Giordano to open megastore in Suntec

Encouraged by robust sales in its South-east Asian markets, Giordano International will open this region's first megastore in Suntec City in July.

The casual apparel chain's 8,000-square-foot flagship store, South-east Asia's largest, follows on the heels of 10 similar ones which have debuted in the past year in South Korea, the market Giordano picked to road-test its megastore concept.

Whether the chain will open more such megastores here after the Suntec one remains to be seen, Giordano's director of South-east Asia operations Patrick Yeo told The Business Times.

"We'll have to monitor the performance of the Suntec store before deciding on our next move," he said, adding that the group plans to roll out at least 100 megastores in major Asian cities.

The chain is due to open more outlets of humbler dimensions here this year, including 1,500-sq-ft ones in Jem in Jurong and Bedok Mall; other potential outlets are in the pipeline as well, but Mr Yeo declined to disclose details because the leases for these have not been signed.

"Giordano is investing at least S$5 million in Singapore in the next two to three years, which is a little bit more than in other countries, due to the more competitive retail scene here," he said.

A portion of this investment will go towards strengthening its brand; the next marketing initiative will put it in partnership with Walt Disney to come up with merchandise for the upcoming animated film, Monsters University.

The investment will also pay for works to improve store ambience. In the past year, its outlets at Changi Airport Terminal 1 and 2, Parkway Parade, Plaza Singapura, Bugis Junction and Ang Mo Kio Hub have been revamped, Mr Yeo said.

Sales figures from Giordano's "Rest of Asia-Pacific" market - which includes Singapore, Malaysia, Thailand, Indonesia, and Australia - were the bright spots in the company's latest first-quarter operational results. The numbers rose 12 per cent to HK$377 million (S$61.5 million) year on year, making up a quarter of the group's total sales.

On its own, Singapore contributed HK$106 million (7 per cent) of Giordano's HK$5.7 billion total sales in Q1, a 3 per cent improvement from a year ago.

Taken as a whole, however, Giordano pulled a relatively weak quarter. Sales rose 6 per cent on-year, but dipped one per cent after discounting the effect of its acquisition last year of a controlling interest in its franchise operations in the United Arab Emirates and Saudi Arabia.

Giordano blamed China and Taiwan for the poor Q1 turnover. Weak consumer sentiment in China shrank sales by 5 per cent; sales in Taiwan slid 15 per cent, hurt by the heavy discounting environment.

The earnings picture was not better: Gross profit rose 11 per cent to HK$905 million from a year ago, but once the Middle East acquisition was factored in, earnings were flat year on year.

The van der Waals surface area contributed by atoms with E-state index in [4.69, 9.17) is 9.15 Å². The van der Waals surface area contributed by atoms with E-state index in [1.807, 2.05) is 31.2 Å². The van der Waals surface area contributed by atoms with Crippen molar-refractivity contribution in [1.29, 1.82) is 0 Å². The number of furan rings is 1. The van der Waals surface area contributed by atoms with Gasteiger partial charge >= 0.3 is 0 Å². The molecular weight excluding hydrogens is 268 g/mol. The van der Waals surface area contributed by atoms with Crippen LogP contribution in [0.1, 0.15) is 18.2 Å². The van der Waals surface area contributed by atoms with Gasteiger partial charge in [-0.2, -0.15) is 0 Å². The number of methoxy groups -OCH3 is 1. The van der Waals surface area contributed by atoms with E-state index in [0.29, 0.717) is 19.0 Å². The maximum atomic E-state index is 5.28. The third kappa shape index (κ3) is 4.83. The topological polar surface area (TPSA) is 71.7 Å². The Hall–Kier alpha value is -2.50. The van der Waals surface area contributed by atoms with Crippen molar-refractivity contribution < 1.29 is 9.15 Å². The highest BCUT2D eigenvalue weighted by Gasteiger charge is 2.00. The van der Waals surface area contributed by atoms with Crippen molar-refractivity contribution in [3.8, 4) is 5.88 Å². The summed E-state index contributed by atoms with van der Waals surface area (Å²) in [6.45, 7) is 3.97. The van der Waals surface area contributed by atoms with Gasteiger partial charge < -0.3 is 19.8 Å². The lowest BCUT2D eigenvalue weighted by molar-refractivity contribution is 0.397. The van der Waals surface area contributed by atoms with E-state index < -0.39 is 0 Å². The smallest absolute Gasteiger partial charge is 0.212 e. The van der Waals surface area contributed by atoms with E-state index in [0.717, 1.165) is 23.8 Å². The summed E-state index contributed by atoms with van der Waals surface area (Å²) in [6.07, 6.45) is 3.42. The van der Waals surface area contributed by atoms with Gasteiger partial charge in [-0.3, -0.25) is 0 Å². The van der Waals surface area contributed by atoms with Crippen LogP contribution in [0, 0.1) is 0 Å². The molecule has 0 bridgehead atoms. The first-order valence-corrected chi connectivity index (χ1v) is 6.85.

Flagging sales have prompted Giordano to shutter 163 loss-making stores in China since March last year, leaving it with 1,207 outlets as at end-March.

Still, China is the company's key market for its growth strategy, chairman and chief executive Peter Lau Kwok Kuen said this month, even as the retailer develops operations outside China.

Giordano thus plans to introduce new store formats in China and develop products for women there, while setting up shop in markets with strong growth potential, such as South-east Asia and Saudi Arabia, and new markets Japan, South Africa and South America, he said.

This is not to say that expansion is not on the cards for its China market.

Giordano's group chief financial officer Dominic Irwin told BT that as the company builds up a stable, profitable portfolio and improves its brand position in China, a net decrease in the number of outlets may result - but only for the time being.

"This is a short-term outlook and as we roll out new, upgraded store formats with new marketing programmes, we expect to return to a growth trend in China," he said.

Giordano's territories are distinctly managed: Its corporate management is split among Hong Kong for Greater China, Singapore for South-east Asia and Dubai for the rest of the world, "so there is no competition for resources", he said.

With its megastore spanning three shop units opening in Suntec City Tower 5 in two months, Giordano will shut down its 1,000-sq-ft outlet there following Suntec City Mall's major renovations.

The megastore will offer apparel for men, women and children, but, as fond as Singaporeans are of their casual wear, they are still more of a challenge to Giordano than their peers in other Asian markets, said Mr Yeo.

He said: "It's because Singaporean shoppers are much more price-conscious than shoppers in other equally fashion-forward cities in Taiwan, Hong Kong and South Korea."

Source: Business Times, 30 May 2013